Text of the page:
• 24.
    Alshogran, Forat
    Karlstad University, Faculty of Technology and Science, Department of Chemical Engineering.
    Fabrication of battery separator by coating with sulfonated cellulose nanofibrils on kraft paper and inkjet paper substrates: Tillverkning av batteriseparator genom bestrykning med sulfonerad cellulosananofibriller på kraft papper och bläckstråle papper substrat2023Independent thesis Advanced level (degree of Master (Two Years)), 20 credits / 30 HE creditsStudent thesis
    Abstract [en]

    Modified nanocellulose have distinctive qualities and have drawn a lot of interest from a variety of fields. It is a natural, sustainable product that is manufactured from plant-based materials like wood and other renewable resources. It is also biodegradable. It is a possible material for battery separators because of its great mechanical strength, flexibility, and ability to create a stable and consistent membrane. Due to the cost of using it as a membrane, it has been investigated in this work to see if it can be coated onto a substrate and used as battery separator. In this work sulfonated cellulose nanofibrils (SCNF) has been used to be coated on kraft paper and inkjet paper using a rod coater. Parameters like concentration, thickness and substrates have been varied in this experiment. Viscosity was measured using Brookfield instrument to measure the viscosity for 0,5% SCNF and 1,5% SCNF. The coating was carried out using a rod coater and varying between two rods to influence the thickness, the coating used concentrations of 0,5% SCNF and 1,5% SCNF and two different substrates, kraft paper and inkjet paper. Thickness was determined to study the effect of the variation in rod. The mechanical strength was tested on the coated paper substrates and compared the results to the noncoated substrates as reference, the mechanical strength showed an improvement with the coated SCNF substrates. Permeance through the Gurley method was studied in order to understand how the coated substrates behaves compared to the noncoated. Contact angle was determined as well to understand the wettability of the coated substrates and how they would behave as separators in zinc ion batteries. The contact angle decreased with increasing concentration of the SCNF which is a result of the sulfonate groups. Cross sections were analyzed using SEM to study the influence of the coating to the substrates. Ionic conductivity was also tested to evaluate the possibility of the coated substrates as separators.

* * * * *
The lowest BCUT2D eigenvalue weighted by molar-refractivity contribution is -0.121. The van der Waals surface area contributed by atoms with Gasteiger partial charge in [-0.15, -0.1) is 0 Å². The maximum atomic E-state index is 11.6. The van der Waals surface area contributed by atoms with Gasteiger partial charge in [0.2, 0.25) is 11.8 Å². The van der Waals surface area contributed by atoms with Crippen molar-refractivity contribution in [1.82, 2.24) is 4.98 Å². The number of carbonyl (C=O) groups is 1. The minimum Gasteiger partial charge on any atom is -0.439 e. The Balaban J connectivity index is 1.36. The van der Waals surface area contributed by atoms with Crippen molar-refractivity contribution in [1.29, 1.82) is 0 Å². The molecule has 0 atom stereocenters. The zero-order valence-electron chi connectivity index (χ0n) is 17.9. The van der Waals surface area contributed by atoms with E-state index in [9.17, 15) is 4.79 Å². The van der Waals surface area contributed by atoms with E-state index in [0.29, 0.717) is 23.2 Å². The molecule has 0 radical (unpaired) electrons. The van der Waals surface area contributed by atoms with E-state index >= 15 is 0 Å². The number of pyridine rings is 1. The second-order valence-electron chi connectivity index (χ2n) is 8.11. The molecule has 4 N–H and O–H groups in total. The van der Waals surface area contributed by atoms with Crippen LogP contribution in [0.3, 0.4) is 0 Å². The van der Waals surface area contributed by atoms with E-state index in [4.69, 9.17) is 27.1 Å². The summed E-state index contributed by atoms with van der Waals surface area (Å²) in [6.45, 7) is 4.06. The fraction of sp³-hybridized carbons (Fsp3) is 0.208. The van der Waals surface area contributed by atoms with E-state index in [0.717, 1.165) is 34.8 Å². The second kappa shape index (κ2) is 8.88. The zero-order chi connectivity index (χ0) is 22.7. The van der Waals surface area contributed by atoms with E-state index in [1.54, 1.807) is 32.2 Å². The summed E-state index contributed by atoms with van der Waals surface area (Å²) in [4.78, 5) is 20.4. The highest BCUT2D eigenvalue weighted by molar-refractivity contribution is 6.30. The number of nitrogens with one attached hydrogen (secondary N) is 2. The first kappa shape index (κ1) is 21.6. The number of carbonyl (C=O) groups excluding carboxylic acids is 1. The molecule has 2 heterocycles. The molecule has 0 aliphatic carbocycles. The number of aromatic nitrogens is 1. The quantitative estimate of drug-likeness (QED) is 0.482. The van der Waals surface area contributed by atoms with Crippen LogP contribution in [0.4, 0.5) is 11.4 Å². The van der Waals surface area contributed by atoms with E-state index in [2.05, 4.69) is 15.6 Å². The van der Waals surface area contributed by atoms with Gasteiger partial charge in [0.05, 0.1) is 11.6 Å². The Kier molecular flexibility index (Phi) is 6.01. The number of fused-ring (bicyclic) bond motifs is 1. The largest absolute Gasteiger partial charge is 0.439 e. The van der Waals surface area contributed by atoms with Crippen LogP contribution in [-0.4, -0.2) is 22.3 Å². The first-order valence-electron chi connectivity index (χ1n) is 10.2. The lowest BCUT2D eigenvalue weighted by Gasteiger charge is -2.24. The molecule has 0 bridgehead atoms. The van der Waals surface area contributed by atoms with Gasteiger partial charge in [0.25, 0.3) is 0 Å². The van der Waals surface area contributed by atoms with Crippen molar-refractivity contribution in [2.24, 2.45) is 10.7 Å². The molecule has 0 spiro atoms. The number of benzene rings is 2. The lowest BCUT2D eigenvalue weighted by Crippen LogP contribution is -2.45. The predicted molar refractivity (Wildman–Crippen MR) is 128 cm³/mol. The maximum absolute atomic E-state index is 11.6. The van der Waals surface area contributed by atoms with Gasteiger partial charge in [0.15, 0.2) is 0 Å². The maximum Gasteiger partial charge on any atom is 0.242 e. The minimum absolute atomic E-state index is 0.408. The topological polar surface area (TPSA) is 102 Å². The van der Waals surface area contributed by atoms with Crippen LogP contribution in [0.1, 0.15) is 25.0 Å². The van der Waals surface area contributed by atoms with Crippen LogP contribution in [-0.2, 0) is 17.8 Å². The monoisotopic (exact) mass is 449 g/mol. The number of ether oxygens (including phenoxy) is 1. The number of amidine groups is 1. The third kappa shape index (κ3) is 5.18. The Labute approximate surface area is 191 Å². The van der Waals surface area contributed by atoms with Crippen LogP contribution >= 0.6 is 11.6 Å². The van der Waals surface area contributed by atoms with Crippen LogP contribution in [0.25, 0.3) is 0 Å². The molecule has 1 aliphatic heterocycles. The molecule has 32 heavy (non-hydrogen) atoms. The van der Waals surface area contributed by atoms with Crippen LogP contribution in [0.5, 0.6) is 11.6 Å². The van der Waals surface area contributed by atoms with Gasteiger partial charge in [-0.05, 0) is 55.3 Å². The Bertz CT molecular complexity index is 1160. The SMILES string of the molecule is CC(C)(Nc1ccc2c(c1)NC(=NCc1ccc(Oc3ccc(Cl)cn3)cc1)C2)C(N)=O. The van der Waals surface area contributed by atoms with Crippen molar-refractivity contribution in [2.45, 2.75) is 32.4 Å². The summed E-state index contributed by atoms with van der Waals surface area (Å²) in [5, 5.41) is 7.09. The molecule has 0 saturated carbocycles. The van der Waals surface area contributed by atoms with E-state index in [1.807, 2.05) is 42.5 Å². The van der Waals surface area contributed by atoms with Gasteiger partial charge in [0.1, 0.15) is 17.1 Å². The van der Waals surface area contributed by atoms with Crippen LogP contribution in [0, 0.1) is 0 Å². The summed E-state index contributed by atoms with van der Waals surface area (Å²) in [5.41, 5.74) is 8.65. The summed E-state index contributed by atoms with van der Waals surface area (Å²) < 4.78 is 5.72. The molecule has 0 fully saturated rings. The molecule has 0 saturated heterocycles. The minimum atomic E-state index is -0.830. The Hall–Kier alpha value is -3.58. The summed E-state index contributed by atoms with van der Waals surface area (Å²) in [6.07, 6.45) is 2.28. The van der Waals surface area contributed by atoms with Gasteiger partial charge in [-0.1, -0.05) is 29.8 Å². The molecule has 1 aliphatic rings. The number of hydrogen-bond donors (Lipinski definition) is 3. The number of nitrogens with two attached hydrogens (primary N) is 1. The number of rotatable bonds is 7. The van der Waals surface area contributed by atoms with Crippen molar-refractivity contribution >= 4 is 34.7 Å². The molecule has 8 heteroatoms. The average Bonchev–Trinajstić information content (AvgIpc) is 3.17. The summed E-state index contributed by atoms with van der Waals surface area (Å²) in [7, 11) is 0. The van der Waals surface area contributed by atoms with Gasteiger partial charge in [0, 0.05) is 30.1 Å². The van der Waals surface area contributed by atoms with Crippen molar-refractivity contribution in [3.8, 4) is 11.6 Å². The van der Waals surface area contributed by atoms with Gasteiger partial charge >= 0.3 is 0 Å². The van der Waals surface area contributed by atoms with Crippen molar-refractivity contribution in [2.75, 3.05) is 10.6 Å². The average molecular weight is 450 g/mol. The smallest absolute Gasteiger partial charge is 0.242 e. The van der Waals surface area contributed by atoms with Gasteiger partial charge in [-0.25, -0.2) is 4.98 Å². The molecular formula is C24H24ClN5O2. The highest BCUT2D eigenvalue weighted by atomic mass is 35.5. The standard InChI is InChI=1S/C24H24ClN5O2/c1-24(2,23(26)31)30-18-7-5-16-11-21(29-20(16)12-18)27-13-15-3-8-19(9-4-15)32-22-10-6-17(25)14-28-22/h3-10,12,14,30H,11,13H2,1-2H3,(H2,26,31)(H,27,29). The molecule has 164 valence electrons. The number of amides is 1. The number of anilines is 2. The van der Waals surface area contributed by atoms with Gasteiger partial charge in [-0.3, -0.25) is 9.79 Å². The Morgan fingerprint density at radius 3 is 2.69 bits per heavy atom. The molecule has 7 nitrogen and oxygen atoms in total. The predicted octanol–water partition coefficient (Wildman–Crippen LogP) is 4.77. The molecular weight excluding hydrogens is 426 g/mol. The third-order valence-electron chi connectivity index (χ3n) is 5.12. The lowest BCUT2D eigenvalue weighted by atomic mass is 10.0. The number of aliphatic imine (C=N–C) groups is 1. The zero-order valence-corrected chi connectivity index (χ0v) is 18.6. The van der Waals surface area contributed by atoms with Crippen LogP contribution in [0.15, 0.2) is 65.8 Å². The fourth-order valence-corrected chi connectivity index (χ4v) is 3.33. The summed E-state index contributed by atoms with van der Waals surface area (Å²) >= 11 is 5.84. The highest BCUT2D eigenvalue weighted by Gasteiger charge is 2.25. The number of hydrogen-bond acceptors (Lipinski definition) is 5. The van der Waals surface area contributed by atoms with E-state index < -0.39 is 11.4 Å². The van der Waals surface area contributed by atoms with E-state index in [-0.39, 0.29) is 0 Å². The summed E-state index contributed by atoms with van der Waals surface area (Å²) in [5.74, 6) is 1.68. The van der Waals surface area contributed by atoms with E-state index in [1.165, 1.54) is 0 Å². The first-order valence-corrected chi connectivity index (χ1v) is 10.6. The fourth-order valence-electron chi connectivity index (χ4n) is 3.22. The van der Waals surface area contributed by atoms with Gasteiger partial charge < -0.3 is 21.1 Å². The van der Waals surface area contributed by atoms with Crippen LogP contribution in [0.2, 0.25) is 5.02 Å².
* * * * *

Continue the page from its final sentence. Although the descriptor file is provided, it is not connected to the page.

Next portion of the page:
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  • 25.
    Alshogran, Forat
    Karlstad University, Faculty of Health, Science and Technology (starting 2013), Department of Engineering and Chemical Sciences (from 2013).
    Mikroskopisk analys av polyvinylalkohol filmer samt defekternas inverkan på syrepermeabilitet2021Independent thesis Basic level (degree of Bachelor), 10 credits / 15 HE creditsStudent thesis
    Abstract [en]